She Dies Tomorrow

Fear really is contagious

Amy (Kate Lyn Sheil) knows she’s going to die. There is nothing wrong with Amy; she is perfectly healthy and has just purchased a house, but she is filled with the certainty that she will not see the end of the next day. The fear begins to consume her and proves contagious as her friend Jane begins to experience the same debilitating fear.

She Dies Tomorrow, indie-darling Amy Seimetz’s long overdue return to directing, toys with the idea of looming death and the way this fear sinks its claws into our soul. But it has more in mind than simply leading us towards the obvious and following the expected horror tropes. Rather, it aims to highlight the certainty of death, perhaps even its necessity, and our attempts to survive each second of that paralysing, uncontrollable dread.

Seimetz, who also wrote the script, boldly lets scenes flow forward with minimal dialogue and the strong cast, headlined by the compelling and enigmatic Kate Lyn Sheil, pull it off immaculately. Sheil is particularly impressive with her inner fragility and Seimetz places a lot of trust on her ability to fill the silences with free-flowing, almost angelic energy. Jane Adams is weird and wonderful as Jane and Chris Messina is a welcome and comforting presence in such a bleak and often hopeless film.

There is also something primal and wild about She Dies Tomorrow. It’s not violent or erotic and not much happens story-wise, but there’s something profoundly affecting about the way Amy keeps touching or writhing on the floor as if to ground herself into this reality rather than let the fear consume her completely. She Dies Tomorrow feels experimental and this could equally well work as an art installation or performance art. Seimetz’s bold use of light and music is wondrous and it’s a shame the film will not be experienced in the darkness of the cinema as this is an immersive, devastating experience. Some might even call the film life-altering.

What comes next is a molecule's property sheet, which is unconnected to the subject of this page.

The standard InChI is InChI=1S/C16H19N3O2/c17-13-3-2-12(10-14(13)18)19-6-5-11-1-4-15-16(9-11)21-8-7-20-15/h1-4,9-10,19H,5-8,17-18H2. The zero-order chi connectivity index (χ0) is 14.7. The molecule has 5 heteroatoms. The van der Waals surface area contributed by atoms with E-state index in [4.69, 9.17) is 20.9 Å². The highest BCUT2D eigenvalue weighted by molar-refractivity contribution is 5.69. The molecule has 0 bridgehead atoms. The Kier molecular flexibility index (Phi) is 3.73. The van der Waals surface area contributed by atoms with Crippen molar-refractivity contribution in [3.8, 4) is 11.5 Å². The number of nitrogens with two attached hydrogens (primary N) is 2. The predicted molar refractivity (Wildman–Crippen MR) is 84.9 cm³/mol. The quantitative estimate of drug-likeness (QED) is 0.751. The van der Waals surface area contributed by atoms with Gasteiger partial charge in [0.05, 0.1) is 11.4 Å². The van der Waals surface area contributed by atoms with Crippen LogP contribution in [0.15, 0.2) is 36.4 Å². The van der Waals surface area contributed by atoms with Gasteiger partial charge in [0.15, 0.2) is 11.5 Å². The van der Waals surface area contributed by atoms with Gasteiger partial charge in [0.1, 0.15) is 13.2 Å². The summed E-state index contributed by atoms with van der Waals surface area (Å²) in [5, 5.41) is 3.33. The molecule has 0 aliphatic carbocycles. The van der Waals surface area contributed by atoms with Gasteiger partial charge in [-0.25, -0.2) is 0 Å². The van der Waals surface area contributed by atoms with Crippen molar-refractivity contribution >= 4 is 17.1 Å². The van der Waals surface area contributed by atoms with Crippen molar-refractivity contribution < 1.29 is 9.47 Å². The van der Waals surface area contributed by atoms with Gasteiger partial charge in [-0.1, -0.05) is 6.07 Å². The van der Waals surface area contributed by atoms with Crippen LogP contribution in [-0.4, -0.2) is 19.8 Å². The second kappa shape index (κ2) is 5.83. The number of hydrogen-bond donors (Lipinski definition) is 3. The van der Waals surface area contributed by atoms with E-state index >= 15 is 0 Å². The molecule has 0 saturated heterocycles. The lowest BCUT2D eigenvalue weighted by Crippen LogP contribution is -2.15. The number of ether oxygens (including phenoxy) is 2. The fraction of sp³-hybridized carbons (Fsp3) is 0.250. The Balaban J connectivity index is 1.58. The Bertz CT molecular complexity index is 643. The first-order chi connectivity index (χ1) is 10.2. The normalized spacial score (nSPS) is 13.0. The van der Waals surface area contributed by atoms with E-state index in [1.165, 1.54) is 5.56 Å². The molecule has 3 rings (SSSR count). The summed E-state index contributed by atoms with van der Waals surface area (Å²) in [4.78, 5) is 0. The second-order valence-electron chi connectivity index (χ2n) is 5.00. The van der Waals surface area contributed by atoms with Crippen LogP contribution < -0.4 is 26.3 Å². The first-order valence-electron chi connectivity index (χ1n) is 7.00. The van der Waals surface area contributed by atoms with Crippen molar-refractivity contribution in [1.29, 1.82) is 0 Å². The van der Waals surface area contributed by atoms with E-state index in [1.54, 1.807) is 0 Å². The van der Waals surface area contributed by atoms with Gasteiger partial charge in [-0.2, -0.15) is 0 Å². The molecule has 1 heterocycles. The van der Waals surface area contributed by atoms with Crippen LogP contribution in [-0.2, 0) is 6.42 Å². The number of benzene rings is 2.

The film lags a tiny bit in the middle; it could have used a little bit more narrative direction as it fails to find meaningful ways to fill its runtime, but the ending is sobering and overwhelming in its brutal honesty. While the fear and simultaneous need for death and the release it might bring looms over the characters, She Dies Tomorrow never becomes a film about mental health nor does it attempt to glorify death, quite the opposite in fact. The finality and inevitability of death are the sources of the horror here and the film feels like a personal exploration of her deepest fears for Seimetz, who has given the main character her own name. The film doesn’t feel particularly triggering but it accurately portrays the paranoia and despair Amy, Jane and the growing number of other characters experience. We’ve all felt it; the absolute certainty that something is irreversibly wrong and out of our hands, the crippling helplessness that eats you away from the inside.

But with the inevitability of death also comes a freedom as characters are finally able to honestly tell each other how they feel. Death brings honesty and takes away remorse and it’s hard not to wonder why these truths couldn’t be spoken without the paralysing fear. Amy is obsessed with leather work, hoping to find meaning for her life after her unavoidable death and it’s a little morbid, but it’s never treated as something horrifying but real and even something comforting and beautiful.

Dripping with existential dread, She Dies Tomorrow is an intoxicating, unsettling and darkly funny film. Seimetz’s direction is ambitious and empathetic and this is one of the year’s most surreal and affecting releases. It’s a film that is as much about the painful reality of living, as it is about coming to terms with death.

She Dies Tomorrow is available on Curzon Home Cinema and digital download from August 28.

Maria Lattila

Updated: Aug 27, 2020

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